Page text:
A wager where the horse can finish first or second, and the bettor collects money for the horse finishing second.
A wager where two horses are selected to finish first and second in any order.
A wager where a horse can finish first, second, or third, and the bettor will collect money paid for finishing third.
From the track where a race is run, the race is broadcast simultaneously to other locations where parimutuel wagering is permitted.
A wager where the bettor selects the horses that finish first, second, and third in the same race in exact order.
Directly across the home stretch from the grandstand, the tote board displays the betting totals and revised odds until post-time. It also shows the time of day and the number of minutes remaining until the start of the race. During the race it shows the times in which early stages of the running are clocked and the first four runners.
If a horse is bet to win, it must finish first for the bettor to collect.
Click to Open the Track Terminology
When more horses are entered in a race than can be accommodated by the size of the track (i.e., 8, 10, or 12 horse starting gate) normally four also eligible horses are drawn and may move into the starting field in the event of a scratch or withdrawal. The other horses are excluded and are placed on a preferred list for future races.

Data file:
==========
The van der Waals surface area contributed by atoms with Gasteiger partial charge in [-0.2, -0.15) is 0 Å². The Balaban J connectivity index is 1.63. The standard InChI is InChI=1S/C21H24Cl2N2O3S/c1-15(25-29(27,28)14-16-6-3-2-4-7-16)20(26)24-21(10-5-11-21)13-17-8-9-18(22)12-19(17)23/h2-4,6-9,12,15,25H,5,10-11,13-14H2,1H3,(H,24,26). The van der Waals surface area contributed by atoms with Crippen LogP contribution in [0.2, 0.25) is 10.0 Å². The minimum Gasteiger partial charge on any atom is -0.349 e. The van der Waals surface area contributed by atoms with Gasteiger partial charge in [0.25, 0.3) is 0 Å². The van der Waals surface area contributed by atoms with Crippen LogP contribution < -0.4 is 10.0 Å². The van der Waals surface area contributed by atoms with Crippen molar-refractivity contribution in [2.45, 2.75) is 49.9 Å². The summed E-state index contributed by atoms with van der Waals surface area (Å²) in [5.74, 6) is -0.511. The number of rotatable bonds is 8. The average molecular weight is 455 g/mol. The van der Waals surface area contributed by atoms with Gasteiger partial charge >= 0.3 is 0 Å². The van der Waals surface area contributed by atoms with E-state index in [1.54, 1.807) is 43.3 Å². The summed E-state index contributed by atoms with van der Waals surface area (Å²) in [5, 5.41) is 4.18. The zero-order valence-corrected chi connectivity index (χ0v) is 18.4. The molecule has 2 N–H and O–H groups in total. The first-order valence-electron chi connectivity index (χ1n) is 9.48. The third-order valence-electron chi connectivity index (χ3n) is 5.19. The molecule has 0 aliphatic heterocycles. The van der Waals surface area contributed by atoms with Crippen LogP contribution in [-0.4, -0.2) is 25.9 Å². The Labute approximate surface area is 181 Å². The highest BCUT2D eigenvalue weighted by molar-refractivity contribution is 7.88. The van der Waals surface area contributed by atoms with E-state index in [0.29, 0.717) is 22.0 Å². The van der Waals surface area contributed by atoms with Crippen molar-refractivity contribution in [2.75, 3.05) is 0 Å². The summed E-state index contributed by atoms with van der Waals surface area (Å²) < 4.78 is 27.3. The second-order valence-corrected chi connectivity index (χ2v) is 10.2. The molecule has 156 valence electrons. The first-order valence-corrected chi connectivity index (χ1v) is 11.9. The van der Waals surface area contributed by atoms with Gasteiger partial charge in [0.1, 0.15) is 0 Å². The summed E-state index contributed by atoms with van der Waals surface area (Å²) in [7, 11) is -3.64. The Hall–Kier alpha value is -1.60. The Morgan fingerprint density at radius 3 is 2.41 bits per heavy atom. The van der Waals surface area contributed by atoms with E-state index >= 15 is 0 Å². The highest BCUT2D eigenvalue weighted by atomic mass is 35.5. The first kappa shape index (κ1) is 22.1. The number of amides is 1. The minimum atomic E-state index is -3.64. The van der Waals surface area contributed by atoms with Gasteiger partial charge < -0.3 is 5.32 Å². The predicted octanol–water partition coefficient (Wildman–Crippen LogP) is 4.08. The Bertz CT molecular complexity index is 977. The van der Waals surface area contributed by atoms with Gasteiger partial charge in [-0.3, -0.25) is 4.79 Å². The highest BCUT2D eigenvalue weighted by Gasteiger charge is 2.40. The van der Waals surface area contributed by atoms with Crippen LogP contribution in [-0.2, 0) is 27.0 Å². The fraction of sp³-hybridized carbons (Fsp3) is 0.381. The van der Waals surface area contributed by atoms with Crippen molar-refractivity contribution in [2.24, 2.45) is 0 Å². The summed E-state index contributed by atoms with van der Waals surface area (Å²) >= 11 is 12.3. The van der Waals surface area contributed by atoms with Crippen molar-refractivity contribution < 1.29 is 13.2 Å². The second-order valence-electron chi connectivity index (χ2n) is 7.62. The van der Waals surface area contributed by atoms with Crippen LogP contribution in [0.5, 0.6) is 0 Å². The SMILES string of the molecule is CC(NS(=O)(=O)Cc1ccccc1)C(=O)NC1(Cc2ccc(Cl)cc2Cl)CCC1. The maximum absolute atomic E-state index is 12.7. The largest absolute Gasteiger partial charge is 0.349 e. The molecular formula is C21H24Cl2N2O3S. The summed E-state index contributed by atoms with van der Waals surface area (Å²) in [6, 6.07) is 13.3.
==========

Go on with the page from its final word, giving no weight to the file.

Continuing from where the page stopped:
A horse that does not finish among the first three.
A weight concession granted a horse ridden by an apprentice rider, usually five to ten pounds, and is commonly denoted by an asterisk beside the weight the horse is to carry or with the jockey’s name.
A body of persons associated with the common purpose of managing a race meeting. These business organizations determine the quality of racing and entertainment through the standards provided by their facilities, competition of the race program, and promotion.
The straightaway on the far side of the racetrack. Also used as a reference to the stable area.
Refers to the stabling area
Bandages, or cloth wrappings on a horse’s legs do not necessarily denote lameness or infirmity. Many trainers keep their horses in bandages at all times for protection. They are also used in racing for protection and support.
Horse that bleeds from the lungs during heavy exertion, usually from ruptured blood vessels.
Eye pieces that limit a horse’s vision and sometimes help him concentrate on running.
A brief, fast workout (usually three or four furlongs) given a day or two prior to a race and designed to sharpen or maintain a horse’s condition.